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Review: Free at Last and Confused in the Land of Good & Evil

By Tom McElfresh · May 28th, 2009 · Fringe

At 100 minutes, Free at Last/Land of Confusion/The Good, The Bad and The Evil: Angels vs. Demons is at least 60 repetitive, mind-numbing, ear-assaulting minutes too long. It seeks to weld dance, poetry, music, sound and images together into salient social commentary.

It is, in performance, a bloated, banal, undigested mess of second-hand ideas and other people’s images, all shoe-horned into each other in self-indulgent disarray — like a greedy kid turned loose in a candy store. He stuffs his mouth full of noxious circus peanuts and then, overloaded, spews.

Cincinnati author-singer-choreographer-producer-director Diana Ford is nothing if not omnipresent in her first Fringe production. She’s on stage for virtually every thumping, arm-waving number. As an author, she grabs and repeats headlines without adding any original thought or interpretation. Part One of the piece discovers that slavery was a bad thing and that its horrors still disturb American society. Now there’s news.

Catchall Part Two muddles together references to contemporary social ills such as child abuse, homelessness, obesity vs.

skeletal fashion models, gang violence, television violence, movie violence, oil company excesses and political malfeasance. Only it’s last week’s ideas. Ford seems not to have noticed that Bush and Cheney are out of office and the country has turned corners in several new directions.

Part Three gets hysterical about religion, kids, angels and demons — mostly images displayed for shock value without any special insight. The segment does, however, supply Ford with some serious self-indulgence when she parades across the stage dragging a cross. One has to wonder how the people who own the copyrights to “borrowed” movie and television clips in the show’s relentless image barrage might react to their chopped up display in this production.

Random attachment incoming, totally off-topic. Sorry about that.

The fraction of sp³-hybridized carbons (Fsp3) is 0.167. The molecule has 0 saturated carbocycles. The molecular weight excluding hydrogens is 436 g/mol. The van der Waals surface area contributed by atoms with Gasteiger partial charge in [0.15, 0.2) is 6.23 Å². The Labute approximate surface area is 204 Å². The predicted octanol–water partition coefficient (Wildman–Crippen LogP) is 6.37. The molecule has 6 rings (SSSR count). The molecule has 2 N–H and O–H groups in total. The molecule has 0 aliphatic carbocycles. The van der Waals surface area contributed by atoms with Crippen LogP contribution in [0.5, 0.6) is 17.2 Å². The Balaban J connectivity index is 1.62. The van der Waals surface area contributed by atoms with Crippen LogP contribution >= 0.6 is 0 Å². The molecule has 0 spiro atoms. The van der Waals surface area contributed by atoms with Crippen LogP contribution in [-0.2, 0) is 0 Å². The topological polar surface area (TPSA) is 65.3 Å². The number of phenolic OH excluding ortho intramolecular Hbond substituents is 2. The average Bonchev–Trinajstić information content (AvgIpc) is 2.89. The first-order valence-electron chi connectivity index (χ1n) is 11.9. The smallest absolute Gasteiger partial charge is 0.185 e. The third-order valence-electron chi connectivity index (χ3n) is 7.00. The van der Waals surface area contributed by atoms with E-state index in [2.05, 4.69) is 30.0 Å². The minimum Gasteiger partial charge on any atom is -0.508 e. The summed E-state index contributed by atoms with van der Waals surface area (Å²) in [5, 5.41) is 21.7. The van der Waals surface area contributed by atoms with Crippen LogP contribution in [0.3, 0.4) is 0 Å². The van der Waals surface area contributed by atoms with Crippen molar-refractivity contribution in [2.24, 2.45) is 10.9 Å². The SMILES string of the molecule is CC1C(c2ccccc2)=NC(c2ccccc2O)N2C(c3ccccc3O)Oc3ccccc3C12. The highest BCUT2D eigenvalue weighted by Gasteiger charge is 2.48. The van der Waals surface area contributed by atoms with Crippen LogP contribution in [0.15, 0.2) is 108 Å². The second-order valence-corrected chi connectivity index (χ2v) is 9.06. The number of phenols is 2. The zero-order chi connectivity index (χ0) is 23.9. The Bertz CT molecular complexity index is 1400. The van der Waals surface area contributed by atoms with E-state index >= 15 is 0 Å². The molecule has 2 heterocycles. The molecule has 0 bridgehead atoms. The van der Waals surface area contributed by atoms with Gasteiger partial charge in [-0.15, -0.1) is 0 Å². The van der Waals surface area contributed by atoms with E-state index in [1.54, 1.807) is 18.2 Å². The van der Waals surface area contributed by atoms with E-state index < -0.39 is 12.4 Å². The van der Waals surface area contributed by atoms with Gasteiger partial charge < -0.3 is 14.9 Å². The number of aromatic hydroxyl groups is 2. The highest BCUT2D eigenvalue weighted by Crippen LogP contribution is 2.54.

As a singer Ford should consider not doing it in public, at least not unaccompanied. As a choreographer she has a dozen or so moves, some of them mildly interesting, some straight from the disco. There’s the shoulders-back-arm shake. There’s the raise-one-arm-then-the-other move whilst pivoting. There’s the Hip Hop stomp. And some others. But then, there they are again and again and again.

The program lists 20-plus “numbers,” but none is distinguishable the next. And in none of them is the movement particularly relevant to the topic. At one point Ford comes wheeling on for a solo, danced while rolling around in an office chair. That’s an interesting idea, except it’s all the same moves, just done sitting down.

Ford is nowhere in sight for the show’s two truly effective segments. The distorted soundtrack goes silent, the barrage of borrowed images goes dark and poet Regina Ford-Fowler takes stage to read seven poems, most of them her own. They’re passionate, contemporary and insightful. Most provocative is one about children being distanced from their family’s religion. Most aching is one about child sexual abuse.

Also appearing in the show are Jinnerva Shelery, India Jones, Juliane Patterson and Ninlane O’Kiersey. If you go, take ear plugs.

Performed at Gabriel's Corner through June 5. See performance dates and preview here.


 
 
 
 

 

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